Notre Dame tops New Hampshire to reach Frozen Four

MANCHESTER, N.H. (AP) -- Notre Dame backed into the NCAA hockey tournament on a two-game losing streak, a disappointed group of mostly underclassmen who were just one more loss away from the end of the season.

Mike Sislo
New Hampshire forward Mike Sislo (19) beats Miami of Ohio goaltender Cody Reichard for a goal during the third period of a Northeast regional semifinal game in the NCAA college hockey tournament Saturday in Manchester, N.H. Sislo, a former Superior Spartan, and UNH won 3-1 (AP Photo/Josh Gibney)

MANCHESTER, N.H. (AP) -- Notre Dame backed into the NCAA hockey tournament on a two-game losing streak, a disappointed group of mostly underclassmen who were just one more loss away from the end of the season.

The Fighting Irish weren't ready for that. Now they're two wins away from a national championship.

Notre Dame advanced to the Frozen Four for just the second time in school history with a 2-1 victory over New Hampshire on Sunday night.

"We recognized that we didn't want our season to end. I think this weekend was a great example of how we've turned it around," said Billy Maday, whose goal with 5 seconds left in the second period gave the Irish a 2-0 lead and deflated a very pro-New Hampshire crowd.

"I think we played with a lot of speed and a lot of poise. I think we were physical and did the things that we needed to."


Stephen Johns also scored for the Irish, Riley Sheahan assisted on both goals and Mike Johnson made 37 saves.

Notre Dame (25-13-5) advanced to the Frozen Four for the first time since 2008. The young Irish, who have 12 freshman on the roster, will play Minnesota-Duluth in the national semifinals on April 7 in St. Paul, Minn.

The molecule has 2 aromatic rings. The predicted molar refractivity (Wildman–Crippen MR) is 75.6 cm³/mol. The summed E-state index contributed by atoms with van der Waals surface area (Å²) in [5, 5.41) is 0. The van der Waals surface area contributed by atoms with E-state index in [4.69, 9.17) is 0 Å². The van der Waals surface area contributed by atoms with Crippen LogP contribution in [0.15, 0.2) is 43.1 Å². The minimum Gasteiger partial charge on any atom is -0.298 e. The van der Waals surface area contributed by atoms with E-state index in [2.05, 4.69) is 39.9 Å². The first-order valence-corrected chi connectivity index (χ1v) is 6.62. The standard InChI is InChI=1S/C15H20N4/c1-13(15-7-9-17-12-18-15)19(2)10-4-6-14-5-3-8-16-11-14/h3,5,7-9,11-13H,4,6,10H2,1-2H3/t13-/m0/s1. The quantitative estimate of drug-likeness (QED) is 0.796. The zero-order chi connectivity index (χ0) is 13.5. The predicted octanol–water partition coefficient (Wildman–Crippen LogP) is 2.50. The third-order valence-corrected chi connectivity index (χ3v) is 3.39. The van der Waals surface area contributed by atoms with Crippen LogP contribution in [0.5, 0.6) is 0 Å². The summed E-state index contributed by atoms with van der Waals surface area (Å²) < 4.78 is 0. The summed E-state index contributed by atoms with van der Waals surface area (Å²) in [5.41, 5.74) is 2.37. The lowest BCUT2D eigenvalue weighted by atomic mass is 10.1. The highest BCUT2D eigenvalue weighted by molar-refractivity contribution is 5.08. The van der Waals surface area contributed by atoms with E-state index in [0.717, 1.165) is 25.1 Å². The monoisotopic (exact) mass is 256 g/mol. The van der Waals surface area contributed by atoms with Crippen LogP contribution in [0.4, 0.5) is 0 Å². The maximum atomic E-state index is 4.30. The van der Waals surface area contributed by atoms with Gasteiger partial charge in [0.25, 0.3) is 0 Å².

"For this group to accomplish what they have this year with so many young kids is incredible," coach Jeff Jackson said.

The Irish had to rally from a pair of two-goal deficits in a 4-3 overtime win over Merrimack on Saturday in the Northeast Regional opening round. They faced the Wildcats (22-11-6), who were playing just 35 miles from home and had nearly all of the 5,906 fans behind them.

But they couldn't solve Johnson, who had a shutout going until former Superior Spartan Mike Sislo scored for New Hampshire with 6:23 left to play.

"The forwards and 'D' did a great job in front of me. They really got sticks in passing lanes, deflected pucks and blocked them as well," Johnson said. "I have to credit them. They were unbelievable tonight."

Notre Dame's last trip to the Frozen Four ended with a loss to Boston College in the title game. Can this young group get that far again? They don't seem to rattle easily, even when the Wildcats were pressuring early.

"We recognize there's a lot of little plays on the ice. We can't get over excited or down no matter what happens. Just stay even-keeled," Maday said. "I think the goals were a product of not getting too low after some great chances by them."


Matt Di Girolamo made 36 saves for New Hampshire.

New Hampshire came out strong, outshooting Notre Dame 8-1, but the Irish broke through first on Johns' slap shot from the blue line with 12:34 left in the first period. It was only the second shot on goal for the Irish, who spent most of the early part of the period in their own end trying to stop the Wildcats.

Johnson withstood the rush.

"He was great all weekend," Sislo said. "He made it tough getting shots on net and not giving up rebounds."

The Irish got a lift just before the second intermission on Maday's goal. The Wildcats had just missed a great opportunity when Johnson made a glove save on a wrist shot by John Henrion after a drop pass from Damon Kipp with 21 seconds left.

Notre Dame won the faceoff and quickly got it to the other end, where the puck slid to Maday, who had a goal and an assist against Merrimack, in the slot and he lifted a backhander over Di Girolamo.

Sislo cut it to 2-1 with 6:23 left in the game. Matt Campanale created the play when he skated behind the Notre Dame net and slipped a pass to Sislo in the slot. The goal revived the crowd briefly, but a penalty by New Hampshire with 1:44 left forced the Wildcats to play short-handed as they tried to complete the comeback.

"We just couldn't pull it off," New Hampshire coach Dick Umile said. "The second goal is what hurt us. We just couldn't score and tie the game."

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